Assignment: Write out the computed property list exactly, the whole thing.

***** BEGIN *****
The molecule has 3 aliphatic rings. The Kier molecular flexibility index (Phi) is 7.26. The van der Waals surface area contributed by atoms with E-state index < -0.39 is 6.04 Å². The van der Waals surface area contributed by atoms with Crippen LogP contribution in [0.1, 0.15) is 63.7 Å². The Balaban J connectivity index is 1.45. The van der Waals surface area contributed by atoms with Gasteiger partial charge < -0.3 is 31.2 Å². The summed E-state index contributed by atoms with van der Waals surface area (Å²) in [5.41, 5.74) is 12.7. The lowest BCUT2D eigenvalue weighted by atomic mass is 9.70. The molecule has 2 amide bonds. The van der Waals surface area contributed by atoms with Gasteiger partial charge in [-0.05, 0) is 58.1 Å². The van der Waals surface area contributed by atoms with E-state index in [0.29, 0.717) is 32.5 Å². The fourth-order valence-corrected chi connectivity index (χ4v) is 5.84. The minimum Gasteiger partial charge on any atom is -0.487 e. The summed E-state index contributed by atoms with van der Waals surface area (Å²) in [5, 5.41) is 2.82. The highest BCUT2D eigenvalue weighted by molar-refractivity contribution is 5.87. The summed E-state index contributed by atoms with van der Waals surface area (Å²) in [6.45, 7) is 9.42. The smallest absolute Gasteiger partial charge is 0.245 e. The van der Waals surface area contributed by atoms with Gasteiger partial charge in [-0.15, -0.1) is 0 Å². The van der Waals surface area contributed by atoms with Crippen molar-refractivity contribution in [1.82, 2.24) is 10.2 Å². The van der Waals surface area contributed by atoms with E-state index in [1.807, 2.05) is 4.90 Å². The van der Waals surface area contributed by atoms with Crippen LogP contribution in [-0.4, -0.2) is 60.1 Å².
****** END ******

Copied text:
The molecule has 3 aliphatic rings. The Kier molecular flexibility index (Phi) is 7.26. The van der Waals surface area contributed by atoms with E-state index < -0.39 is 6.04 Å². The van der Waals surface area contributed by atoms with Crippen LogP contribution in [0.1, 0.15) is 63.7 Å². The Balaban J connectivity index is 1.45. The van der Waals surface area contributed by atoms with Gasteiger partial charge < -0.3 is 31.2 Å². The summed E-state index contributed by atoms with van der Waals surface area (Å²) in [5.41, 5.74) is 12.7. The lowest BCUT2D eigenvalue weighted by atomic mass is 9.70. The molecule has 2 amide bonds. The van der Waals surface area contributed by atoms with Gasteiger partial charge in [-0.05, 0) is 58.1 Å². The van der Waals surface area contributed by atoms with E-state index in [0.29, 0.717) is 32.5 Å². The fourth-order valence-corrected chi connectivity index (χ4v) is 5.84. The minimum Gasteiger partial charge on any atom is -0.487 e. The summed E-state index contributed by atoms with van der Waals surface area (Å²) in [5, 5.41) is 2.82. The highest BCUT2D eigenvalue weighted by molar-refractivity contribution is 5.87. The summed E-state index contributed by atoms with van der Waals surface area (Å²) in [6.45, 7) is 9.42. The smallest absolute Gasteiger partial charge is 0.245 e. The van der Waals surface area contributed by atoms with Gasteiger partial charge in [-0.15, -0.1) is 0 Å². The van der Waals surface area contributed by atoms with Crippen molar-refractivity contribution in [1.82, 2.24) is 10.2 Å². The van der Waals surface area contributed by atoms with E-state index in [1.807, 2.05) is 4.90 Å². The van der Waals surface area contributed by atoms with Crippen LogP contribution in [-0.4, -0.2) is 60.1 Å².